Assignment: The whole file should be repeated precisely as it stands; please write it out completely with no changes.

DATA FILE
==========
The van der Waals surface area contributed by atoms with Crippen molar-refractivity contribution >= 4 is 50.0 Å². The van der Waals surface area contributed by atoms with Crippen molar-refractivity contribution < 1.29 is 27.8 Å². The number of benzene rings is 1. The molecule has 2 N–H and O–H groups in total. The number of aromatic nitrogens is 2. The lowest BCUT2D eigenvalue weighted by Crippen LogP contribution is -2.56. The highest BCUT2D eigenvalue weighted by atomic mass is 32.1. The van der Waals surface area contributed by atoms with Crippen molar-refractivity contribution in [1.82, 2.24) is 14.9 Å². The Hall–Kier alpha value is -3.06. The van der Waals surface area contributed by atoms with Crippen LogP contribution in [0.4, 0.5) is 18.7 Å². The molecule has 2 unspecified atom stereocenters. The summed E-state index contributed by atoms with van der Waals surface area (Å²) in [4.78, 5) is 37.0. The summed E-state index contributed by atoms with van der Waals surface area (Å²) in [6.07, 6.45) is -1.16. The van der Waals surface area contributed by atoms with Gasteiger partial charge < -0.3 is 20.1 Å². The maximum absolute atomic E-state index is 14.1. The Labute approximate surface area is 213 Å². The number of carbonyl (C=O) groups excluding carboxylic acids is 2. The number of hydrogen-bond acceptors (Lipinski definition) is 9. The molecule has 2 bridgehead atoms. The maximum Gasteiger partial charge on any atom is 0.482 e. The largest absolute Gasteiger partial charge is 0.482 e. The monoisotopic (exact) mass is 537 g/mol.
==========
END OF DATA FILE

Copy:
The van der Waals surface area contributed by atoms with Crippen molar-refractivity contribution >= 4 is 50.0 Å². The van der Waals surface area contributed by atoms with Crippen molar-refractivity contribution < 1.29 is 27.8 Å². The number of benzene rings is 1. The molecule has 2 N–H and O–H groups in total. The number of aromatic nitrogens is 2. The lowest BCUT2D eigenvalue weighted by Crippen LogP contribution is -2.56. The highest BCUT2D eigenvalue weighted by atomic mass is 32.1. The van der Waals surface area contributed by atoms with Crippen molar-refractivity contribution in [1.82, 2.24) is 14.9 Å². The Hall–Kier alpha value is -3.06. The van der Waals surface area contributed by atoms with Crippen LogP contribution in [0.4, 0.5) is 18.7 Å². The molecule has 2 unspecified atom stereocenters. The summed E-state index contributed by atoms with van der Waals surface area (Å²) in [4.78, 5) is 37.0. The summed E-state index contributed by atoms with van der Waals surface area (Å²) in [6.07, 6.45) is -1.16. The van der Waals surface area contributed by atoms with Gasteiger partial charge < -0.3 is 20.1 Å². The maximum absolute atomic E-state index is 14.1. The Labute approximate surface area is 213 Å². The number of carbonyl (C=O) groups excluding carboxylic acids is 2. The number of hydrogen-bond acceptors (Lipinski definition) is 9. The molecule has 2 bridgehead atoms. The maximum Gasteiger partial charge on any atom is 0.482 e. The largest absolute Gasteiger partial charge is 0.482 e. The monoisotopic (exact) mass is 537 g/mol.